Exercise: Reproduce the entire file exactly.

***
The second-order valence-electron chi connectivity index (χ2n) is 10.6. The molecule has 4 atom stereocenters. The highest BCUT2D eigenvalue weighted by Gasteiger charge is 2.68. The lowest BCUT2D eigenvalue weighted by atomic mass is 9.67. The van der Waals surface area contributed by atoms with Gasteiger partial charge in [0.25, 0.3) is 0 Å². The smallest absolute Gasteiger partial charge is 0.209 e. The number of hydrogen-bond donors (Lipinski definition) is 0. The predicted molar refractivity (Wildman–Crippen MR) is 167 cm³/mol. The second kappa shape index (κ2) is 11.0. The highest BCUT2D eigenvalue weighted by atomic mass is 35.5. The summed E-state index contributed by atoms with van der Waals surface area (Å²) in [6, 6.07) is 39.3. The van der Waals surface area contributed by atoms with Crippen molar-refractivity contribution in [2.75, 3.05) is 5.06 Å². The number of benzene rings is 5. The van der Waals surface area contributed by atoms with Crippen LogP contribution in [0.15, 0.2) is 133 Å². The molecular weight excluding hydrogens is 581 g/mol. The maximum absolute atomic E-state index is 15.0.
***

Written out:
The second-order valence-electron chi connectivity index (χ2n) is 10.6. The molecule has 4 atom stereocenters. The highest BCUT2D eigenvalue weighted by Gasteiger charge is 2.68. The lowest BCUT2D eigenvalue weighted by atomic mass is 9.67. The van der Waals surface area contributed by atoms with Gasteiger partial charge in [0.25, 0.3) is 0 Å². The smallest absolute Gasteiger partial charge is 0.209 e. The number of hydrogen-bond donors (Lipinski definition) is 0. The predicted molar refractivity (Wildman–Crippen MR) is 167 cm³/mol. The second kappa shape index (κ2) is 11.0. The highest BCUT2D eigenvalue weighted by atomic mass is 35.5. The summed E-state index contributed by atoms with van der Waals surface area (Å²) in [6, 6.07) is 39.3. The van der Waals surface area contributed by atoms with Crippen molar-refractivity contribution in [2.75, 3.05) is 5.06 Å². The number of benzene rings is 5. The van der Waals surface area contributed by atoms with Crippen LogP contribution in [0.15, 0.2) is 133 Å². The molecular weight excluding hydrogens is 581 g/mol. The maximum absolute atomic E-state index is 15.0.